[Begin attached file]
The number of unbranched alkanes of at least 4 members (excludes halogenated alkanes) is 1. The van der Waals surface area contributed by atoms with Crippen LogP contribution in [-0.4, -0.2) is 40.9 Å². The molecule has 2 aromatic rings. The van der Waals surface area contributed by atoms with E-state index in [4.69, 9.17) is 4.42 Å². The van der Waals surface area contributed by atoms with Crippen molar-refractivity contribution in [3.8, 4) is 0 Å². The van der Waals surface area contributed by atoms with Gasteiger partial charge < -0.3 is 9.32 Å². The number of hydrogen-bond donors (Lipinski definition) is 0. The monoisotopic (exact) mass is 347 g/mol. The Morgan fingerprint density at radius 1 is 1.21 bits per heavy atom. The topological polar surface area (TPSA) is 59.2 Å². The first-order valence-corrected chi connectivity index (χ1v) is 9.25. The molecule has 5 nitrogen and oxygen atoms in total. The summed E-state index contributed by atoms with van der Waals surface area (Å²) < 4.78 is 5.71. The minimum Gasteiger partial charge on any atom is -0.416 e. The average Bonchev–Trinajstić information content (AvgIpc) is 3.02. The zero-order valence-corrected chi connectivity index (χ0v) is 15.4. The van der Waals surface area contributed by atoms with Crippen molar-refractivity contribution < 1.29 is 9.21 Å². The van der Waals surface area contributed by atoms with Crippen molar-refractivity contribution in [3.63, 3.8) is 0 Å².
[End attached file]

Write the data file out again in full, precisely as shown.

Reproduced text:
The number of unbranched alkanes of at least 4 members (excludes halogenated alkanes) is 1. The van der Waals surface area contributed by atoms with Crippen LogP contribution in [-0.4, -0.2) is 40.9 Å². The molecule has 2 aromatic rings. The van der Waals surface area contributed by atoms with E-state index in [4.69, 9.17) is 4.42 Å². The van der Waals surface area contributed by atoms with Crippen molar-refractivity contribution in [3.8, 4) is 0 Å². The van der Waals surface area contributed by atoms with Gasteiger partial charge < -0.3 is 9.32 Å². The number of hydrogen-bond donors (Lipinski definition) is 0. The monoisotopic (exact) mass is 347 g/mol. The Morgan fingerprint density at radius 1 is 1.21 bits per heavy atom. The topological polar surface area (TPSA) is 59.2 Å². The first-order valence-corrected chi connectivity index (χ1v) is 9.25. The molecule has 5 nitrogen and oxygen atoms in total. The summed E-state index contributed by atoms with van der Waals surface area (Å²) < 4.78 is 5.71. The minimum Gasteiger partial charge on any atom is -0.416 e. The average Bonchev–Trinajstić information content (AvgIpc) is 3.02. The zero-order valence-corrected chi connectivity index (χ0v) is 15.4. The van der Waals surface area contributed by atoms with Crippen molar-refractivity contribution < 1.29 is 9.21 Å². The van der Waals surface area contributed by atoms with Crippen molar-refractivity contribution in [3.63, 3.8) is 0 Å².